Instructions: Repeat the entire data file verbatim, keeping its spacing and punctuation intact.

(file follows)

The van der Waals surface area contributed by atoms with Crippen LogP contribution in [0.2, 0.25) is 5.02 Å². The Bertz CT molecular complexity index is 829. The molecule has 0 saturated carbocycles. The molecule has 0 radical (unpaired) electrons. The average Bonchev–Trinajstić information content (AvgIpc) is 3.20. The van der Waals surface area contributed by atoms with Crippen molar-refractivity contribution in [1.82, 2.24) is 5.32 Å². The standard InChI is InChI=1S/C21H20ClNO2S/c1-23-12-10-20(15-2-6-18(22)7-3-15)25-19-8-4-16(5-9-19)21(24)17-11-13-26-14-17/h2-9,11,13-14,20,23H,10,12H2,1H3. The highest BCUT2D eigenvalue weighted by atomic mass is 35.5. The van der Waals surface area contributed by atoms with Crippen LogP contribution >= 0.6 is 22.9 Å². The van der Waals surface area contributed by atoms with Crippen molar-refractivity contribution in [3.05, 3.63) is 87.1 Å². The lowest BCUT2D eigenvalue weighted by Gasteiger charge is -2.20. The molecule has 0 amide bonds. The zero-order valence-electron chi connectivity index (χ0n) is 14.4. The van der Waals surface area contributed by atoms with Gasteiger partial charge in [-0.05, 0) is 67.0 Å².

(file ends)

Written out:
The van der Waals surface area contributed by atoms with Crippen LogP contribution in [0.2, 0.25) is 5.02 Å². The Bertz CT molecular complexity index is 829. The molecule has 0 saturated carbocycles. The molecule has 0 radical (unpaired) electrons. The average Bonchev–Trinajstić information content (AvgIpc) is 3.20. The van der Waals surface area contributed by atoms with Crippen molar-refractivity contribution in [1.82, 2.24) is 5.32 Å². The standard InChI is InChI=1S/C21H20ClNO2S/c1-23-12-10-20(15-2-6-18(22)7-3-15)25-19-8-4-16(5-9-19)21(24)17-11-13-26-14-17/h2-9,11,13-14,20,23H,10,12H2,1H3. The highest BCUT2D eigenvalue weighted by atomic mass is 35.5. The van der Waals surface area contributed by atoms with Crippen LogP contribution >= 0.6 is 22.9 Å². The van der Waals surface area contributed by atoms with Crippen molar-refractivity contribution in [3.05, 3.63) is 87.1 Å². The lowest BCUT2D eigenvalue weighted by Gasteiger charge is -2.20. The molecule has 0 amide bonds. The zero-order valence-electron chi connectivity index (χ0n) is 14.4. The van der Waals surface area contributed by atoms with Gasteiger partial charge in [-0.05, 0) is 67.0 Å².